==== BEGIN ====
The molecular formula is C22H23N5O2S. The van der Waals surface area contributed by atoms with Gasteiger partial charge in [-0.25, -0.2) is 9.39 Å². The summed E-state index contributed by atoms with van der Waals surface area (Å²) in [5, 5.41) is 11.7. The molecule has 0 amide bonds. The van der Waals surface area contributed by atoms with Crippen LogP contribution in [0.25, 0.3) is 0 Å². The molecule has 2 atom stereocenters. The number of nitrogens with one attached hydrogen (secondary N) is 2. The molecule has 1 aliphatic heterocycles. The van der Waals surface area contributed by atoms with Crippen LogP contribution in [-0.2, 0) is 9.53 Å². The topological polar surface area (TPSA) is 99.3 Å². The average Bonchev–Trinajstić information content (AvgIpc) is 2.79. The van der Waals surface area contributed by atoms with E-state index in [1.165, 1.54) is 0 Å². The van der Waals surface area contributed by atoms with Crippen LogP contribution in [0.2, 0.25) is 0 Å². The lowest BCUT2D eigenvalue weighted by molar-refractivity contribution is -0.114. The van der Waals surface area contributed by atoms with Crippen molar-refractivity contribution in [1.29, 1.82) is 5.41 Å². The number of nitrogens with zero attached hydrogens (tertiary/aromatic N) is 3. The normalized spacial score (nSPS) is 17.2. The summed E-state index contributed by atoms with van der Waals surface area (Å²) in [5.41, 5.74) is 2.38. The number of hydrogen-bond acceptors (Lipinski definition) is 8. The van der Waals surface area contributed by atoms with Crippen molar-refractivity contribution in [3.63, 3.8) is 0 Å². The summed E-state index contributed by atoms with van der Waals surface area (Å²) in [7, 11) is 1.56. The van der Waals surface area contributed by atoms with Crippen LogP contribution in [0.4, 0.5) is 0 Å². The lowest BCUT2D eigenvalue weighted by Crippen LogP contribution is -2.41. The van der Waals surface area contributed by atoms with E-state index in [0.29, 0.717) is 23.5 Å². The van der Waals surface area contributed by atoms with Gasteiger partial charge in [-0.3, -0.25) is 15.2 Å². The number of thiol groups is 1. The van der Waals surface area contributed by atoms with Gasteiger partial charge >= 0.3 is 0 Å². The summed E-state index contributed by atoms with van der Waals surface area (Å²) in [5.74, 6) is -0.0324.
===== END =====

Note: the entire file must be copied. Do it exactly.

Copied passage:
The molecular formula is C22H23N5O2S. The van der Waals surface area contributed by atoms with Gasteiger partial charge in [-0.25, -0.2) is 9.39 Å². The summed E-state index contributed by atoms with van der Waals surface area (Å²) in [5, 5.41) is 11.7. The molecule has 0 amide bonds. The van der Waals surface area contributed by atoms with Crippen LogP contribution in [0.25, 0.3) is 0 Å². The molecule has 2 atom stereocenters. The number of nitrogens with one attached hydrogen (secondary N) is 2. The molecule has 1 aliphatic heterocycles. The van der Waals surface area contributed by atoms with Crippen LogP contribution in [-0.2, 0) is 9.53 Å². The topological polar surface area (TPSA) is 99.3 Å². The average Bonchev–Trinajstić information content (AvgIpc) is 2.79. The van der Waals surface area contributed by atoms with E-state index in [1.165, 1.54) is 0 Å². The van der Waals surface area contributed by atoms with Crippen LogP contribution in [0.2, 0.25) is 0 Å². The lowest BCUT2D eigenvalue weighted by molar-refractivity contribution is -0.114. The van der Waals surface area contributed by atoms with Crippen molar-refractivity contribution in [1.29, 1.82) is 5.41 Å². The number of nitrogens with zero attached hydrogens (tertiary/aromatic N) is 3. The normalized spacial score (nSPS) is 17.2. The summed E-state index contributed by atoms with van der Waals surface area (Å²) in [5.41, 5.74) is 2.38. The number of hydrogen-bond acceptors (Lipinski definition) is 8. The van der Waals surface area contributed by atoms with Crippen molar-refractivity contribution in [3.63, 3.8) is 0 Å². The summed E-state index contributed by atoms with van der Waals surface area (Å²) in [7, 11) is 1.56. The van der Waals surface area contributed by atoms with Crippen LogP contribution in [0.4, 0.5) is 0 Å². The lowest BCUT2D eigenvalue weighted by Crippen LogP contribution is -2.41. The van der Waals surface area contributed by atoms with E-state index in [0.29, 0.717) is 23.5 Å². The van der Waals surface area contributed by atoms with Gasteiger partial charge in [-0.3, -0.25) is 15.2 Å². The number of thiol groups is 1. The van der Waals surface area contributed by atoms with Gasteiger partial charge >= 0.3 is 0 Å². The summed E-state index contributed by atoms with van der Waals surface area (Å²) in [5.74, 6) is -0.0324.